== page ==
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Carolee Medico Olenginski v. the County of Luzerne C/O Luzerne County Commissioners

June 24, 2011

CAROLEE MEDICO OLENGINSKI, PROTHONOTARY OF LUZERNE COUNTY, APPELLANT
v.
THE COUNTY OF LUZERNE C/O LUZERNE COUNTY COMMISSIONERS, THOMAS P. COONEY, LUZERNE COUNTY GOVERNMENT
STUDY COMMISSION, MARYANNE C.
PETRILLA AND STEPHEN A. URBAN



The opinion of the court was delivered by: Dan Pellegrini, Judge

Submitted: June 17, 2011

BEFORE: HONORABLE DAN PELLEGRINI, Judge HONORABLE ROBERT SIMPSON, Judge HONORABLE JOHNNY J. BUTLER, Judge

OPINION BY JUDGE PELLEGRINI

Carolee Medico Olenginski (Olenginski) appeals from an order of the Court of Common Pleas of Luzerne County (trial court) granting the preliminary objections filed by the County of Luzerne County c/o Luzerne County Commissioners; Thomas P. Cooney; Luzerne County Government Study Commission; MaryAnne C. Petrilla; and Stephen A. Urban (collectively, the County), dismissing her complaint in equity with prejudice and denying her motion for a preliminary injunction. For the reasons that follow, we affirm the trial court's order.

Olenginski is the elected prothonotary of Luzerne County and was elected to that office in 2009 to hold that position until 2014. In that capacity, she performs recording-keeping and related functions for the judiciary. On August 11, 2010, the Luzerne County Home Rule Charter Study Commission (Commission) recommended that the question of adopting a home rule charter be submitted to the electors of Luzerne County. The issue was placed on the ballot and on November 2, 2010, a majority of the electors of Luzerne County voted to adopt the home rule charter recommended by the Commission. The sections of the home rule charter that are applicable to this appeal are:

Section 12.04 - abolishes the office of the Prothonotary effective with the end of the term;

Section 12.07(e) - the duties and responsibilities of the Office of Prothonotary shall be taken over by a "Division of Judicial Services and Records" to be appointed by the County Council;

Section 12.08(b) - the duties and responsibilities of the Prothonotary shall be transferred to the Division of Judicial Services and Records;

Section 12.08 - the elected Prothonotary may remain with compensation and the title of "Prothonotary" until the end of the elected term but will have no duties and responsibilities because those will be taken over by the Division of Judicial Services; and

Section 12.02 - the effective date of the new form of government shall be Monday, January 2, 2012.

Olenginski filed a two-count complaint in equity seeking declaratory and preliminary and permanent injunctive relief; she also filed a motion for a preliminary injunction. She challenged all of the above-listed sections of the home rule charter alleging that they violated the Separation of Powers Doctrine of the Pennsylvania Constitution, specifically, Art. V, Sec. 10 of the Pennsylvania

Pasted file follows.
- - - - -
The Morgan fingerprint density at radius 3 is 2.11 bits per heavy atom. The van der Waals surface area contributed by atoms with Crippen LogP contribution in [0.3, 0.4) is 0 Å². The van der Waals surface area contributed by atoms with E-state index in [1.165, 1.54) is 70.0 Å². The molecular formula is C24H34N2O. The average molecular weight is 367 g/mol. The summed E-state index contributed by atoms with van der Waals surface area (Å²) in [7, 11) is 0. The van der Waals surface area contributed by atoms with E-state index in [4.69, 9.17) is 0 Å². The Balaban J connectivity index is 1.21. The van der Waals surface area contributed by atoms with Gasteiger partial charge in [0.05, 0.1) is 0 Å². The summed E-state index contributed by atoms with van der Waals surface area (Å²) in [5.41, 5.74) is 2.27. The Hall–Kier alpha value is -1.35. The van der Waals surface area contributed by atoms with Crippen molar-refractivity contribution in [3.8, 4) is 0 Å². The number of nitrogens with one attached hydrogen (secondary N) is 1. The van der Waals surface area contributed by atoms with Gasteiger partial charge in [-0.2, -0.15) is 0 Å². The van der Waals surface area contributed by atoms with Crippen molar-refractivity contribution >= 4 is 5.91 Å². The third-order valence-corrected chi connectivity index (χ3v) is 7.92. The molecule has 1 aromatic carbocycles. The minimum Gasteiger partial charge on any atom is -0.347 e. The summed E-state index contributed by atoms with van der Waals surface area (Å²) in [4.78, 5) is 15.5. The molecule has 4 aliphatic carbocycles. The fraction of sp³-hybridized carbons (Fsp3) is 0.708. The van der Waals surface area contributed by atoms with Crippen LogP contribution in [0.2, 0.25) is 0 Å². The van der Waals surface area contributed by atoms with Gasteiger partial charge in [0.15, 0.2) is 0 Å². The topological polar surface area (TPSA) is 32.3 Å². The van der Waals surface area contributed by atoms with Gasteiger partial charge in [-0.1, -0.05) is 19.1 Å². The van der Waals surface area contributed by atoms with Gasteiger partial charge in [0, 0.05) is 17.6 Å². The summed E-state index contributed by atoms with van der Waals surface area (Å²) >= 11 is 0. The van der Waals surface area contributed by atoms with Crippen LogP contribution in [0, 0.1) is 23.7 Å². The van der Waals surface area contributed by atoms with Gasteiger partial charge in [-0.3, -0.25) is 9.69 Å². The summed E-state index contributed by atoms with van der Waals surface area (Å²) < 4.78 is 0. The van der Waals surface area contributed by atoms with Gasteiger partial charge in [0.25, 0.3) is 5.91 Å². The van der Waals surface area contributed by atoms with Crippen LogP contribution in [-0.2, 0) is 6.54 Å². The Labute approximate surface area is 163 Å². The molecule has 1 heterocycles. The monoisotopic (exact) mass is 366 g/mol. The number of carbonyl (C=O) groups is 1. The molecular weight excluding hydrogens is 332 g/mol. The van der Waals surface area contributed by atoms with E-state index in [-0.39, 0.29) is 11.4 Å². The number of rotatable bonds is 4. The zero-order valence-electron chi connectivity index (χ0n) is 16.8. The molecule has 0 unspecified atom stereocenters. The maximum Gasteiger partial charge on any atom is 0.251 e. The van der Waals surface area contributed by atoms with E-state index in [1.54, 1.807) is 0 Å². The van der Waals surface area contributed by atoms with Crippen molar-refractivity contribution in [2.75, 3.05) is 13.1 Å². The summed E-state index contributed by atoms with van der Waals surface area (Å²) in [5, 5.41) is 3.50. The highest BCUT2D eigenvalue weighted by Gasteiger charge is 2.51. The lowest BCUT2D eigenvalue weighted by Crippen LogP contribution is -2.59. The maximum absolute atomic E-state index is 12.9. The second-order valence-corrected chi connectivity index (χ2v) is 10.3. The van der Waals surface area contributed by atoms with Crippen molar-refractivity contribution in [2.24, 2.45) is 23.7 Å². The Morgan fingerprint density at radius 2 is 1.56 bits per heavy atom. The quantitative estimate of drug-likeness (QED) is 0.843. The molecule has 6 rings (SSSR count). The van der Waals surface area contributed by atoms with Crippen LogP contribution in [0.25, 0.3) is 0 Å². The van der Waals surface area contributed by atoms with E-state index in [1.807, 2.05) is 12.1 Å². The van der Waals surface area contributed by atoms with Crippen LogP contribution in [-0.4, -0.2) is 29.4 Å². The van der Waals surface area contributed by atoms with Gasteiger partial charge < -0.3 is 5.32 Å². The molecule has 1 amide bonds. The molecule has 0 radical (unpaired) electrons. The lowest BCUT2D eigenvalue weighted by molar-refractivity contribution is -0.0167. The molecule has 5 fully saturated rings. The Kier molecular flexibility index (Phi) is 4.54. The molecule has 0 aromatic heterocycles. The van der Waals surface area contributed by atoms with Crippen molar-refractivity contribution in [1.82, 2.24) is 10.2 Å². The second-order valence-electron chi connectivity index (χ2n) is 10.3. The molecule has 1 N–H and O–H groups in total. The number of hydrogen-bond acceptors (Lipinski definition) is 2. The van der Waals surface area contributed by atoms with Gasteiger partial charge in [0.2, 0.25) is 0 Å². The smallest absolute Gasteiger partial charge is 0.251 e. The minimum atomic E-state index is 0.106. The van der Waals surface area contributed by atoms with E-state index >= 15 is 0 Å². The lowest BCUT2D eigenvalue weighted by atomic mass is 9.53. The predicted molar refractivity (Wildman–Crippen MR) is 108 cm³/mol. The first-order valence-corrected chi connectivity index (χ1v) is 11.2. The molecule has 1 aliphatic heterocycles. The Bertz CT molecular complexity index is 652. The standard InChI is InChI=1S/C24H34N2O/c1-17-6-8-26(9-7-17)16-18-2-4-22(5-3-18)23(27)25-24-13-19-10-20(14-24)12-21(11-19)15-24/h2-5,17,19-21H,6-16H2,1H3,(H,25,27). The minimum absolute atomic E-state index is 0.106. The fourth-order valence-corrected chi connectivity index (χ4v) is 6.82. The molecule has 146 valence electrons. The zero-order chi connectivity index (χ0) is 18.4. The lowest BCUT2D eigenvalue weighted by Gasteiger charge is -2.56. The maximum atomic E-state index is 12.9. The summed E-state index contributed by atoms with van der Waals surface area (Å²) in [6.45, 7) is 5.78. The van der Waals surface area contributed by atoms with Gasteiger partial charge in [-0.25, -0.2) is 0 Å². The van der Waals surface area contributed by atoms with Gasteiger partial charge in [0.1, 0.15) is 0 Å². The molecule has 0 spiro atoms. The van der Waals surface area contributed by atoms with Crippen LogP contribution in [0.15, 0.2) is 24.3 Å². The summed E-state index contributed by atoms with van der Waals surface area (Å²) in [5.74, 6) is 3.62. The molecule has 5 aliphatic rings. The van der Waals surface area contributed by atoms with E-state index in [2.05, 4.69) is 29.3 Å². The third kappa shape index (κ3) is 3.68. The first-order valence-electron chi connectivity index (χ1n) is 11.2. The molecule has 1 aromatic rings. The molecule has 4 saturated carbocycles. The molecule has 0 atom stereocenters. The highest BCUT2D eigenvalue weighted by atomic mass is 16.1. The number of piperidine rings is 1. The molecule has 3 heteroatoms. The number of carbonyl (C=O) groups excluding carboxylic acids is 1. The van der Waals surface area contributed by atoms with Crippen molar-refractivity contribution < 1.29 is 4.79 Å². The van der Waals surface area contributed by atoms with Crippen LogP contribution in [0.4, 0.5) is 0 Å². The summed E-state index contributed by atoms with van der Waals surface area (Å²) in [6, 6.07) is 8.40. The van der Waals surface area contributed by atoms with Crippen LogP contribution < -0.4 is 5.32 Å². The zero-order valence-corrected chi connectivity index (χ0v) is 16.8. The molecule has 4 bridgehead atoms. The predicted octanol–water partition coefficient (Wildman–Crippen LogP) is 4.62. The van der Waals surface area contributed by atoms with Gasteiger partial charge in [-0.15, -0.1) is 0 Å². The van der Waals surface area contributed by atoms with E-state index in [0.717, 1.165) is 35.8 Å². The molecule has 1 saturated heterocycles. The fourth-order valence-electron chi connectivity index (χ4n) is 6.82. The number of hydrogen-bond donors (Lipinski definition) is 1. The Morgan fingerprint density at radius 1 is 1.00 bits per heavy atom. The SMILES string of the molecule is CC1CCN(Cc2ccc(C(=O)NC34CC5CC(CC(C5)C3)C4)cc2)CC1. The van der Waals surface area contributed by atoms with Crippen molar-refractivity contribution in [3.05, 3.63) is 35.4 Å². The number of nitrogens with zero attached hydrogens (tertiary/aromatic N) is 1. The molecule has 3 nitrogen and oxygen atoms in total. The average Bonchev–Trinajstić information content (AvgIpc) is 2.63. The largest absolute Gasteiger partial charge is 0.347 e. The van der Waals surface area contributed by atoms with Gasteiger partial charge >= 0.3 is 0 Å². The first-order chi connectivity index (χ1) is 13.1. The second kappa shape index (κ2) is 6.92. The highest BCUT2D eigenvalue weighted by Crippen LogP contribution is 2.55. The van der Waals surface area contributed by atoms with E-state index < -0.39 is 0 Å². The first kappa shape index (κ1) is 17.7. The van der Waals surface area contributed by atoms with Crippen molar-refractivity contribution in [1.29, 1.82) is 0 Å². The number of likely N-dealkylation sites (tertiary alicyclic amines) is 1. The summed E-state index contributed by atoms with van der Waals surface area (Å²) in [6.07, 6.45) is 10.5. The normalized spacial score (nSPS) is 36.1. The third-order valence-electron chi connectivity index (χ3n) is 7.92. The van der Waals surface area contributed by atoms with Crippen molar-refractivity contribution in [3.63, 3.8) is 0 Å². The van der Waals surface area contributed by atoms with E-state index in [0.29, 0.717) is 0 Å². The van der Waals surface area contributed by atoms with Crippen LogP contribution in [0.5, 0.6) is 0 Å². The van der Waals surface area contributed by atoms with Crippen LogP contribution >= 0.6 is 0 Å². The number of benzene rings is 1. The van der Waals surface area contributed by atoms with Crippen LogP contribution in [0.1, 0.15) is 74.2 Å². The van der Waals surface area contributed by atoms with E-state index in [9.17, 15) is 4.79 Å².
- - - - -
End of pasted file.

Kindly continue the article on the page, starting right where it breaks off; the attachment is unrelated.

Constitution, because it allowed the Executive Branch to take over the filing and record-keeping duties of the Judicial Branch. She alleged that the Prothonotary's Office was a part of the Judicial Branch of government whose responsibilities, under the charter, would be assumed by the Executive Branch. In response, the County filed preliminary objections to the complaint in the nature of a demurrer alleging that they did not violate any Pennsylvania statute or the Separation of Powers Doctrine; the Prothonotary's Office was not part of the judiciary; and Olenginski lacked standing or capacity to sue.

The trial court granted the County's preliminary objections, dismissed Olenginski's complaint with prejudice and denied her motion for a preliminary injunction. The trial court explained that the prothonotary was not a member of the judiciary but rather someone who performed ministerial functions for the judiciary as prescribed by the judiciary. It relied on In Re Administrative Order No. 1-MD- 2003, 594 Pa. 346, 360, 936 A.2d 1, 9 (2007), where our Supreme Court specified that the "role of the prothonotary of the court of common pleas, while vitally important, is purely ministerial...[citations omitted]... As a purely ministerial office, any authority exercised by the prothonotary must derive from either statute or rule of court...[citations omitted]... Further, as '[t]he prothonotary is merely the clerk of the court of Common Pleas[,][h]e has no judicial powers, nor does he have power to act as attorney for others by virtue of his office.'" (Trial court's March 18, 2011 opinion at 4.) The trial court also determined that it was irrelevant whether the prothonotary's duties were conducted by an official who was elected or they were administered by an appointed individual. This appeal by Olenginski followed.*fn1

Olenginski contends that the trial court erred by relying on In Re Administrative Order in determining that the prothonotary is not part of the judiciary because that case arose out of a county clerk who appealed an administrative order directing him to seal certain records in his custody. In other words, that was an enforcement action, not an action brought to determine whether the prothonotary was a judicial officer and whether Doctrine of Separation of Powers and the independence of the judiciary would be violated if her position was occupied by a person appointed by the County ...


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